The romantic urge to defy gravity, to experience weightlessness gives way or is preceded by the urge to use this ability as a device of war.
Early Aeronautics dreamer, Jesuit priest Francesco Lana de Terzi, who designed his flying boat in 1670 held aloft by copper vacuum spheres never tried to build it as he feared it military application: “God Will never allow such a machine to be built…because everybody realizes that no city would be safe from raids…iron weights, fireballs and bombs hurdled from great heights”
The Wright brothers convinced the world of the the viability of air power in time for its inclusion in WWI. Radio Labs Broadcast on the Wright Brothers.
And the many wars to follow.
At the Air and Space Museum, Flight simulators abound. They are war machines. Gunner and Pilot take to the simulacra fighting their way through the skies.
I ask the attendant if I might fly with out the guns. Just pure flight. She says that’s unusual and that generally they would have to charge me for the cost of the gunner as well, but as its a slow day, what’s the harm.
I enter the simulation alone. During my ride there is no diving to escape enemy fire, no blaring music, no sound of aerial bombardment. There is only the feeling of rising up and gliding across the open sea.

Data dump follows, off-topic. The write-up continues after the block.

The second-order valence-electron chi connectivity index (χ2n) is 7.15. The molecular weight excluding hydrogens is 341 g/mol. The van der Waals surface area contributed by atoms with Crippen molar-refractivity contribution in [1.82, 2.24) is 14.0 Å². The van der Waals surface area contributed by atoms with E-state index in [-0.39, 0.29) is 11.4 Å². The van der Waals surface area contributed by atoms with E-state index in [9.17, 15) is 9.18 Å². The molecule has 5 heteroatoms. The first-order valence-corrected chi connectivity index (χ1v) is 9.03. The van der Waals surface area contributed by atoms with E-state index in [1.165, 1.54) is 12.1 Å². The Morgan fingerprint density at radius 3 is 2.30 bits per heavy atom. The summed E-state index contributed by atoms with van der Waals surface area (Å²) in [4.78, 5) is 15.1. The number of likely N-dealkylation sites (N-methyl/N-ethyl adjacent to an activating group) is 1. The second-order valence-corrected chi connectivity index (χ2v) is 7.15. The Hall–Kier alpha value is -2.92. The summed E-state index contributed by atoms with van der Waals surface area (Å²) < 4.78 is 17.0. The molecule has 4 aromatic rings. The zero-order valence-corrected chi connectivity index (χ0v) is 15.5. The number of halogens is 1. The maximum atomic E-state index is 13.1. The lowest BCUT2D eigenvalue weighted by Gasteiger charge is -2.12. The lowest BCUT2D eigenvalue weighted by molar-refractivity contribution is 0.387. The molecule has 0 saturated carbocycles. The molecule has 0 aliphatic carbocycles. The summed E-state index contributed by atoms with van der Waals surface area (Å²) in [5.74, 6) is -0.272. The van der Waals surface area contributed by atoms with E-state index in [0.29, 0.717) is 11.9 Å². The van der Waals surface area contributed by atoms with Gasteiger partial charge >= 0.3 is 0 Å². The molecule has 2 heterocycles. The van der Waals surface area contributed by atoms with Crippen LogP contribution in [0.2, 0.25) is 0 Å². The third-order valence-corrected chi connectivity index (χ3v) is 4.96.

In each of these scenarios though there was still a flyer in the heavier than air machine. Someone to look out the window and make a choice.
The Town has opened to the sun.
Like a flat red lily with a million petals
She unfolds, she comes undone.
A sharp sky brushes upon
The myriad glittering chimney-pots
As she gently exhales to the sun.
Hurrying creatures run
Down the labyrinth of the sinister flower.
What is it they shun?
A dark bird falls from the sun.
It curves in a rush to the heart of the vast
Flower: the day has begun.